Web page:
An echocardiogram (often called “echo”) provides ultrasound imaging of the heart to examine its size and strength, as well as how well it is functioning. This procedure is often combined with Doppler ultrasound and color Doppler to evaluate blood flow across the heart’s valves. An echocardiogram is non-invasive, has no known side effects and may be used to provide diagnostic assessment of the heart’s condition.

The Journal of the American College of Cardiology (2007) has established appropriate criteria for cardiovascular imaging. These criteria include the following generally acceptable and reasonable indications, amongst others:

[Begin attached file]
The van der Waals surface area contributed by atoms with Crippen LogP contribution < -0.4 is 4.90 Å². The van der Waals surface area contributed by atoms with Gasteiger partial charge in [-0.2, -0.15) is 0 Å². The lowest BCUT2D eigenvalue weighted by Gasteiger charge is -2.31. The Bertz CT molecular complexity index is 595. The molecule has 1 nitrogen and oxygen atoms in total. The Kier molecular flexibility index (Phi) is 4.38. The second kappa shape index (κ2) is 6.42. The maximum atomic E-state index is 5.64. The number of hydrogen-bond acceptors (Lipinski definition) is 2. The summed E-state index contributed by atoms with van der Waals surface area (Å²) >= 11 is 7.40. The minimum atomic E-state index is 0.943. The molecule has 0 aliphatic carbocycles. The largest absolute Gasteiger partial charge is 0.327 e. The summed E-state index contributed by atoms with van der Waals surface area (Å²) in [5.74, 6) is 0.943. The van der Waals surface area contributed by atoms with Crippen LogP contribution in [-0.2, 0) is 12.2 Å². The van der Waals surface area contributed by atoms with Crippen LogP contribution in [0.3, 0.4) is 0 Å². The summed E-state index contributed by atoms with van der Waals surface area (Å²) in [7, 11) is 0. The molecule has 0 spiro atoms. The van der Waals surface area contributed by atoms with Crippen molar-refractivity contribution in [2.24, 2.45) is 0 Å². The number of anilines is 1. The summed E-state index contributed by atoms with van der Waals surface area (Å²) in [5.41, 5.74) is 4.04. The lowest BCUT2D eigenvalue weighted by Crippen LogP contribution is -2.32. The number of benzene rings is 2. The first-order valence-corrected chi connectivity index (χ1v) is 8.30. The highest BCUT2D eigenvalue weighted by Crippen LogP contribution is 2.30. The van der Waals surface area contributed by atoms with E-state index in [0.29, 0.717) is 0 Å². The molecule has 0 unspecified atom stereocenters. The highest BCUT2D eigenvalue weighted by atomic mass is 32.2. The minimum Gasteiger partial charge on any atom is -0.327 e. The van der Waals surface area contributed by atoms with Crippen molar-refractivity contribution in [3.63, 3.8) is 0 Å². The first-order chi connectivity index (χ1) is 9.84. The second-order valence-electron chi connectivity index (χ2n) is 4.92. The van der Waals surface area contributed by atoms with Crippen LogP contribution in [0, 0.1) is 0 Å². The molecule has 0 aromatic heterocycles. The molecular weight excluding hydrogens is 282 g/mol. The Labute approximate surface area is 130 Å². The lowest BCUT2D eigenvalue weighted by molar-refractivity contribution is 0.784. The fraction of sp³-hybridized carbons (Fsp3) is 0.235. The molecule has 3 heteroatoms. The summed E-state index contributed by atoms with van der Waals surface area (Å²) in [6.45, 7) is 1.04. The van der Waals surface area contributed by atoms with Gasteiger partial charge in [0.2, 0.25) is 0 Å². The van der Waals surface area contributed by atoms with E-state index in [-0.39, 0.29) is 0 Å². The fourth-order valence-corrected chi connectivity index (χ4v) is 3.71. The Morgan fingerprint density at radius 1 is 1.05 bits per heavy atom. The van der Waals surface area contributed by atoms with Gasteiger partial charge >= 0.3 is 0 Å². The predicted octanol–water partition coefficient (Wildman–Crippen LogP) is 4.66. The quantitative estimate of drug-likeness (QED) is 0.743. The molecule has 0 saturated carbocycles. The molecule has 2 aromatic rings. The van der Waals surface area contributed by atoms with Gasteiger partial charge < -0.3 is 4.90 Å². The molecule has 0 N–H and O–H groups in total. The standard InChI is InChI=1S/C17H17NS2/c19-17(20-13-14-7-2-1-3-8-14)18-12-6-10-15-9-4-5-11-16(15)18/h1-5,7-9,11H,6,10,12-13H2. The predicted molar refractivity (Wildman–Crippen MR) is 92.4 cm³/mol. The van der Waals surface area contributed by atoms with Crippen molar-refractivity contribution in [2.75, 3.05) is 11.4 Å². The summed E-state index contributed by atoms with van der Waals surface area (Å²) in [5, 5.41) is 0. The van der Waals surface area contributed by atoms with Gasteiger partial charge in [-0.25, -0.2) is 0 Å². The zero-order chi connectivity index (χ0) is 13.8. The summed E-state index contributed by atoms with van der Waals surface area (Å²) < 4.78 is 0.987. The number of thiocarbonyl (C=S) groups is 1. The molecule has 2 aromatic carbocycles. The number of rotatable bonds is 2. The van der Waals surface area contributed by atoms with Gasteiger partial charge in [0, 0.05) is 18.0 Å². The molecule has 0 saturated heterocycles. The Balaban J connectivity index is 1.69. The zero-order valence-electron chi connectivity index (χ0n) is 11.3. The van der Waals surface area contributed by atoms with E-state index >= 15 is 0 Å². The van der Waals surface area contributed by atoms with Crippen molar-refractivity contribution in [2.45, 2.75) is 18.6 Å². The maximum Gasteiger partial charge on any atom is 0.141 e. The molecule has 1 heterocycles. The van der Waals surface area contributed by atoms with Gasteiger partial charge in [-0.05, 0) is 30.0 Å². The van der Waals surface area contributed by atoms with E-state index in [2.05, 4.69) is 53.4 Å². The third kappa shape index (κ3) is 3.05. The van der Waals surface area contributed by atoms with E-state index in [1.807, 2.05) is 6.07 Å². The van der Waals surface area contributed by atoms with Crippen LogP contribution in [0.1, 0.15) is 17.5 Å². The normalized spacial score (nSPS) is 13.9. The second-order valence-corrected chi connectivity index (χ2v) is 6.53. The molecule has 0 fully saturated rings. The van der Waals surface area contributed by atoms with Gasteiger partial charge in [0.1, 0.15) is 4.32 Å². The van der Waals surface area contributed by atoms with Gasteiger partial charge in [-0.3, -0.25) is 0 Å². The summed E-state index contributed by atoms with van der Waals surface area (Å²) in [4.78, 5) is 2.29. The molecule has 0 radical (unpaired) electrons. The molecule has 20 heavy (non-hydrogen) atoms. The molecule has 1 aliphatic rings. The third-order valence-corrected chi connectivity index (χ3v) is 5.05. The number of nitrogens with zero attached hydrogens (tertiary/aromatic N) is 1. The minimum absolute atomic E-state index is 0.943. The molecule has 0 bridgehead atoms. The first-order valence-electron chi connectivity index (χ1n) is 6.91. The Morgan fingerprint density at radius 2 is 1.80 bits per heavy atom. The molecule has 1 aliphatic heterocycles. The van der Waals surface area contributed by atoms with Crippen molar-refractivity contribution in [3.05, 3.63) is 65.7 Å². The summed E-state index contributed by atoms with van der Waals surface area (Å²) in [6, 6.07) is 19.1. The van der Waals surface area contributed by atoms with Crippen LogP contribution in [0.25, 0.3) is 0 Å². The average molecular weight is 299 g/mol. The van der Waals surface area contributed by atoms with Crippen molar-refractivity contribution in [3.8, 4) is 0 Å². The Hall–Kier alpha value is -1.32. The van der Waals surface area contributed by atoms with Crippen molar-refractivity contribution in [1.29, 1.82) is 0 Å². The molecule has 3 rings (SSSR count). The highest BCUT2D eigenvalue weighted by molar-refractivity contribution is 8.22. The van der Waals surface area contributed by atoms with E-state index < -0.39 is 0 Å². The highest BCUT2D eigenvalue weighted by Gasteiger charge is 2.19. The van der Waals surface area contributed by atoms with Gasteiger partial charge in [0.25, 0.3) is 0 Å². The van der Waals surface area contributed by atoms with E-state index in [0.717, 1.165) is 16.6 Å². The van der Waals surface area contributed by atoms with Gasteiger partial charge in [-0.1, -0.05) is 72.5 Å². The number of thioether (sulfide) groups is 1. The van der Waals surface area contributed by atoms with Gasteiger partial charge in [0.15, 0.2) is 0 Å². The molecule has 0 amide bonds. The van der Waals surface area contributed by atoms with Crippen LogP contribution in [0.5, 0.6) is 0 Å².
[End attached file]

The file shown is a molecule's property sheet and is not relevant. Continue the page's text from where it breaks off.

• Symptoms potentially due to suspected cardiac etiology, including but not limited to dyspnea, shortness of breath, palpitations, lightheadedness, syncope, TIA, cerebrovascular events
  • Prior testing that is concerning for heart disease (chest x-ray, baseline stress echo, ECG, serum BNP elevation)
  • Known or suspected congenital heart disease, arrhythmias, aortic disease
  • Pulmonary hypertension
  • Hypotension or hemodynamic instability
  • Heart murmur
  • Valve function evaluation, stenosis, regurgitation, infective encarditis, mitral valve prolapse
  • Evaluation of intra- and extra-cardiac structures and chambers
  • LV function evaluation
  • Acute myocardial infarction
  • Coronary insufficiency
  • Cardiotoxic agent monitoring
  • Pericardial disease detection

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